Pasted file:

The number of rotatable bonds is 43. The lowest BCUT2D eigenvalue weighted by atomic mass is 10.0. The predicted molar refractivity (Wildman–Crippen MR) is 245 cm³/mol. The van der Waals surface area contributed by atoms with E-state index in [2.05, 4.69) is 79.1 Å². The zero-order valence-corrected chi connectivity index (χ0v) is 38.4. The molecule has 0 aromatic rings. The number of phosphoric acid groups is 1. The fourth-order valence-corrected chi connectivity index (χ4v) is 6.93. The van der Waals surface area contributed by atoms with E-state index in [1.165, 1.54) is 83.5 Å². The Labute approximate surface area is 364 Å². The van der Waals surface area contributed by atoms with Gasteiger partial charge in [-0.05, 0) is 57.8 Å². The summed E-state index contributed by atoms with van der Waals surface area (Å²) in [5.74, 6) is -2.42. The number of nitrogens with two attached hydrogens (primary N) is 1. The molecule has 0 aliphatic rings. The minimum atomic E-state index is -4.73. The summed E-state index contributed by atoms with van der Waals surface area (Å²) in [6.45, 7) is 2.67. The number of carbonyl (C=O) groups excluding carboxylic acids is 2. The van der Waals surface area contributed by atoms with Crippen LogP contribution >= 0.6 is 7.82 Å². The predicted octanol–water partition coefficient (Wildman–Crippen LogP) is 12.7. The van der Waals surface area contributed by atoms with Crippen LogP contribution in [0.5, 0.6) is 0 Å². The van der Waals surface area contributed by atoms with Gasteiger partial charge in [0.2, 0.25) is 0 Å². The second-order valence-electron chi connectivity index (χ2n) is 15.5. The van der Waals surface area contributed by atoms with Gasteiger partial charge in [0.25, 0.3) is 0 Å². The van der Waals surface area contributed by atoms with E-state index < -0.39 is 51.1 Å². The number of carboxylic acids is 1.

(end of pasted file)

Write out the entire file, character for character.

The number of rotatable bonds is 43. The lowest BCUT2D eigenvalue weighted by atomic mass is 10.0. The predicted molar refractivity (Wildman–Crippen MR) is 245 cm³/mol. The van der Waals surface area contributed by atoms with E-state index in [2.05, 4.69) is 79.1 Å². The zero-order valence-corrected chi connectivity index (χ0v) is 38.4. The molecule has 0 aromatic rings. The number of phosphoric acid groups is 1. The fourth-order valence-corrected chi connectivity index (χ4v) is 6.93. The van der Waals surface area contributed by atoms with E-state index in [1.165, 1.54) is 83.5 Å². The Labute approximate surface area is 364 Å². The van der Waals surface area contributed by atoms with Gasteiger partial charge in [-0.05, 0) is 57.8 Å². The summed E-state index contributed by atoms with van der Waals surface area (Å²) in [5.74, 6) is -2.42. The number of nitrogens with two attached hydrogens (primary N) is 1. The molecule has 0 aliphatic rings. The minimum atomic E-state index is -4.73. The summed E-state index contributed by atoms with van der Waals surface area (Å²) in [6.45, 7) is 2.67. The number of carbonyl (C=O) groups excluding carboxylic acids is 2. The van der Waals surface area contributed by atoms with Crippen LogP contribution >= 0.6 is 7.82 Å². The predicted octanol–water partition coefficient (Wildman–Crippen LogP) is 12.7. The van der Waals surface area contributed by atoms with Crippen LogP contribution in [0.5, 0.6) is 0 Å². The van der Waals surface area contributed by atoms with Gasteiger partial charge in [0.2, 0.25) is 0 Å². The second-order valence-electron chi connectivity index (χ2n) is 15.5. The van der Waals surface area contributed by atoms with Gasteiger partial charge in [0.25, 0.3) is 0 Å². The van der Waals surface area contributed by atoms with E-state index < -0.39 is 51.1 Å². The number of carboxylic acids is 1.